But if an intuition sticks around — if you find yourself exploring an instinct for months, or at multiple points in your life — then it’s worth taking a closer look at it.

In my experience, intuitions that linger for a while tend to be more meaningful. Again, that doesn’t mean they’re “right.” It just means that they matter. And anything that matters deserves some more investigation.

Is my intuition feasible, rational, and responsible?

If your gut is telling you to pursue a certain course, play out the path in your mind. See if the broad strokes of your goal actually make sense in practice. Hold them up against your abilities and commitments, and get a good handle on what the journey will require.

If you’re a middle-aged M&A banker at Goldman Sachs, for example, and your gut is telling you to quit your job and learn the cello so you can play in the Philharmonic, ask yourself: Is it actually possible for a 45-year-old to learn the cello from scratch in time to be a professional musician? Is it rational to believe that you have the talent and drive to master the instrument? Is it responsible to quit your job — given your commitments, financial and otherwise — and pursue music?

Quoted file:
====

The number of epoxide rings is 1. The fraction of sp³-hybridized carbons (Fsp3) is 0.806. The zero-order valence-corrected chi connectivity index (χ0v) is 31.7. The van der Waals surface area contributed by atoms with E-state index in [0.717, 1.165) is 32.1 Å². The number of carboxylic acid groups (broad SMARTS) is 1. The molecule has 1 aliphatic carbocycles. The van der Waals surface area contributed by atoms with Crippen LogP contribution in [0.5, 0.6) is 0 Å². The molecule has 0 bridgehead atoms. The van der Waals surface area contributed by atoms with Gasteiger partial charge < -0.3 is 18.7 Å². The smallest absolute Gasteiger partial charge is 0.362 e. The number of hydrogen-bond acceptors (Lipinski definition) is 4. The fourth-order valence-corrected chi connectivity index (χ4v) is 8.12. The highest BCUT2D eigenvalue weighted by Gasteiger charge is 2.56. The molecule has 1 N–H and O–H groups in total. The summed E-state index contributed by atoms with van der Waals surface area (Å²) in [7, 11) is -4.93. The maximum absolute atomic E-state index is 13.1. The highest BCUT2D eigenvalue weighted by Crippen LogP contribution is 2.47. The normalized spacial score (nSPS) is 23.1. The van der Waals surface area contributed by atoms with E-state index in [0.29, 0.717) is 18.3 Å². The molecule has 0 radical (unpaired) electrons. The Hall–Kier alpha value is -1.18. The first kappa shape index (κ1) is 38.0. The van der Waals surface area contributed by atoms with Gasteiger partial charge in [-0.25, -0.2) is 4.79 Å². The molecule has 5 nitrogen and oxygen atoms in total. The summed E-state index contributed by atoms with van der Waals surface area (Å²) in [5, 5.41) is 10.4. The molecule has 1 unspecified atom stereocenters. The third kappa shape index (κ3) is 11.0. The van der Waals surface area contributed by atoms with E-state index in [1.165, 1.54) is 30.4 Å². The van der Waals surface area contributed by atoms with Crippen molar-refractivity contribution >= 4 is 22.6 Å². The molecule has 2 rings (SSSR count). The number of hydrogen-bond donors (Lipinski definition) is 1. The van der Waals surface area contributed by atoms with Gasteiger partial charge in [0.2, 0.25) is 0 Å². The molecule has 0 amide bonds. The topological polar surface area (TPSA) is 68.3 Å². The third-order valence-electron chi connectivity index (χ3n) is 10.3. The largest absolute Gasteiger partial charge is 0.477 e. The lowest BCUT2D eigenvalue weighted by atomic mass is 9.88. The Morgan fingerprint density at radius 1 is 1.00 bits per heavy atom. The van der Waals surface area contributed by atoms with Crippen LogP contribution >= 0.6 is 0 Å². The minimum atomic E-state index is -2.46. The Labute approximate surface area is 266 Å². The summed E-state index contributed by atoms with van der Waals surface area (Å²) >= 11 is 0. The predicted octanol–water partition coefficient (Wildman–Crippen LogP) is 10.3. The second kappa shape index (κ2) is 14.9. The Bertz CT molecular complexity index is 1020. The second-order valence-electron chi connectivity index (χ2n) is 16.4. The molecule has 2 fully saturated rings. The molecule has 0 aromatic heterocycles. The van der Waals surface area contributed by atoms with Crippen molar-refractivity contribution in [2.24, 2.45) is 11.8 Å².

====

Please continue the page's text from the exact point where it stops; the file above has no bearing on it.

The answers to these questions might be yes or no. (I’m not taking a stance here — just asking the questions.) Maybe you’re one of the few people who does have the means to leave a career and pursue art later in life. Maybe you have 20 years of experience with another instrument to draw on, and that gives you a foundation for the cello. Maybe the relationships you’ve built in finance can help open doors in the music world. This is all possible.